Robinson, Joshua J (2011): The effects of asymmetric and symmetric fetal growth restriction on human capital development.
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This paper explores the causal pathway by which poor fetal health translates into reducing educational attainment and earnings as an adult. Using insights from the medical literature, I decompose low birth weight infants into two distinct subtypes: a symmetric type, which is characterized by cognitive deficits, and an asymmetric type, which exhibits little to no cognitive problems. Using data from a longitudinal survey of newborns, I establish three results: First, there is empirical evidence of brain sparing in the asymmetric subtype, but not in the symmetric subtype. Second, despite differences in cognitive impairment, both subtypes exhibit similar impairment to physical health. And finally, there is evidence that the causes and timing of onset during pregnancy are different for asymmetric and symmetric growth restriction. The results indicate that differentiating between these subtypes may offer new opportunities to identify the underlying casual relationships between health and human capital development, as well as uncovering the "black box" mechanism behind the fetal origins hypothesis. These results also have broad implications for the timing of policy interventions aimed at pregnant women.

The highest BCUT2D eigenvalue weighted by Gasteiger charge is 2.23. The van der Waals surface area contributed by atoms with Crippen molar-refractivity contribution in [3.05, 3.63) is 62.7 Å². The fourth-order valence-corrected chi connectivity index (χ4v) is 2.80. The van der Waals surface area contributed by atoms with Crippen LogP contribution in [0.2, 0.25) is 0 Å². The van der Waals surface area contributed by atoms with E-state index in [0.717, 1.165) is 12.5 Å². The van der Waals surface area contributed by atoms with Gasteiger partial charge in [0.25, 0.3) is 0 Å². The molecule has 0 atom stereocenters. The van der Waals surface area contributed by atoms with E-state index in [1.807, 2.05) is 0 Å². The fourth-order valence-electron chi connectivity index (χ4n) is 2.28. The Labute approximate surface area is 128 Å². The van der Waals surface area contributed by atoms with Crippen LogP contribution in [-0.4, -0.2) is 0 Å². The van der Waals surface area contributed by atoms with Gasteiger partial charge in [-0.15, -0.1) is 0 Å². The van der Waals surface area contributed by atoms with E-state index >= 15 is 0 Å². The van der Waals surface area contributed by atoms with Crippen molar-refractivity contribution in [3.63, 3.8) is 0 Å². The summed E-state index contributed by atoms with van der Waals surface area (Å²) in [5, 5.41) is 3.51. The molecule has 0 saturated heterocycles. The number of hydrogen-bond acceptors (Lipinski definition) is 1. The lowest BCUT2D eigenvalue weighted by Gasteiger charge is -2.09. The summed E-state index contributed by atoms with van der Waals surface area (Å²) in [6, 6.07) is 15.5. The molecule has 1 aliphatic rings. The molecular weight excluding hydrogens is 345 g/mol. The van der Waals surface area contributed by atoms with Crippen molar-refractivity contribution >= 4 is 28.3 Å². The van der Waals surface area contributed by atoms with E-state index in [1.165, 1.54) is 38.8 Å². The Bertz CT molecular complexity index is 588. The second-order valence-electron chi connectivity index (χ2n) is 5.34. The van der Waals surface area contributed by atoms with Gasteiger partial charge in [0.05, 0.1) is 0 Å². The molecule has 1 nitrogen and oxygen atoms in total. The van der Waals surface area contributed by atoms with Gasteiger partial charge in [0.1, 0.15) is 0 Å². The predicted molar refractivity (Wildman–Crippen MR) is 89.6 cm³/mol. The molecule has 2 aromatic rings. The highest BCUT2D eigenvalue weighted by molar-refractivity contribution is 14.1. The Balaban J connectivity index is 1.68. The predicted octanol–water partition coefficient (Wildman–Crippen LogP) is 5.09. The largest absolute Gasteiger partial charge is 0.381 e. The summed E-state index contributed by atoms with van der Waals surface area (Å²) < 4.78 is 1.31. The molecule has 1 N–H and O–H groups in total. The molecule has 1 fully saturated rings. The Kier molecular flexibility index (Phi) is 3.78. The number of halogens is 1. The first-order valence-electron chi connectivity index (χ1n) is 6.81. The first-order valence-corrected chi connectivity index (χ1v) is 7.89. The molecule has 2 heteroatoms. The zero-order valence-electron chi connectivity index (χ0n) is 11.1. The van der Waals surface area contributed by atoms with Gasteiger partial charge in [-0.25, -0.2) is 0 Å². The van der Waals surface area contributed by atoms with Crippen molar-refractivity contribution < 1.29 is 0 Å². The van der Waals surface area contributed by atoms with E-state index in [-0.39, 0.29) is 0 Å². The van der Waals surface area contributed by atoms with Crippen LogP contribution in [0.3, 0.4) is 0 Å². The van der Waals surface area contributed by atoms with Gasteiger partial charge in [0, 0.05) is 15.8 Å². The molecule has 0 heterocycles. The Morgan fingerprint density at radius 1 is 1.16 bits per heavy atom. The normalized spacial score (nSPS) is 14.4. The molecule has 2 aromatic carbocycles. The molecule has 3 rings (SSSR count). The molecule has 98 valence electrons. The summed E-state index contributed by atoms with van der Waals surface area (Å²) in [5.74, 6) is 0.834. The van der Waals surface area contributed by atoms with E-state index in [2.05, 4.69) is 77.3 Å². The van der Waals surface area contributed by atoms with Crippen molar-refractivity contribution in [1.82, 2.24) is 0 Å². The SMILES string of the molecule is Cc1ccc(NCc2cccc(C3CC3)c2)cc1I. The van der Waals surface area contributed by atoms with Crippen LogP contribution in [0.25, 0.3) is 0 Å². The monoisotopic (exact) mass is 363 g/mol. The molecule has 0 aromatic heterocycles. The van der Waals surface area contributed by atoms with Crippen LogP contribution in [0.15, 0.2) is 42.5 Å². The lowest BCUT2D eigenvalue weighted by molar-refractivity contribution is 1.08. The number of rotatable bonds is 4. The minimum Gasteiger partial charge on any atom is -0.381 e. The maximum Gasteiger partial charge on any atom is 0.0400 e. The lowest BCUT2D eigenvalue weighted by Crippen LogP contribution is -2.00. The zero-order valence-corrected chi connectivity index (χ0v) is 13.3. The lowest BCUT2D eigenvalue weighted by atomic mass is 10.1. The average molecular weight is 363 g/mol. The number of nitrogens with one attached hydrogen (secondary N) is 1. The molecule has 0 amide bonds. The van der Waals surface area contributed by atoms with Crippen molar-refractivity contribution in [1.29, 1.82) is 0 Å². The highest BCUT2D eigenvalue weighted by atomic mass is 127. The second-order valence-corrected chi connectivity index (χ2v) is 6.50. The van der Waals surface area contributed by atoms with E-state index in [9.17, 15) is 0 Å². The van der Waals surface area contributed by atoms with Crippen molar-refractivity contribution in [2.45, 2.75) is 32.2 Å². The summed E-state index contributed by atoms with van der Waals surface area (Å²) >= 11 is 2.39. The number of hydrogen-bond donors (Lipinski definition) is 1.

|Item Type:||MPRA Paper|
|Original Title:||The effects of asymmetric and symmetric fetal growth restriction on human capital development|
|Keywords:||Health; Fetal Growth Restriction; Human Capital; Education|
|Subjects:||I - Health, Education, and Welfare > I0 - General
I - Health, Education, and Welfare > I1 - Health > I12 - Health Production
I - Health, Education, and Welfare > I1 - Health > I18 - Government Policy; Regulation; Public Health
J - Labor and Demographic Economics > J2 - Demand and Supply of Labor > J24 - Human Capital; Skills; Occupational Choice; Labor Productivity
I - Health, Education, and Welfare > I1 - Health > I10 - General
|Depositing User:||Joshua J ROBINSON|
|Date Deposited:||18. Oct 2011 01:29|
|Last Modified:||13. Feb 2013 00:53|
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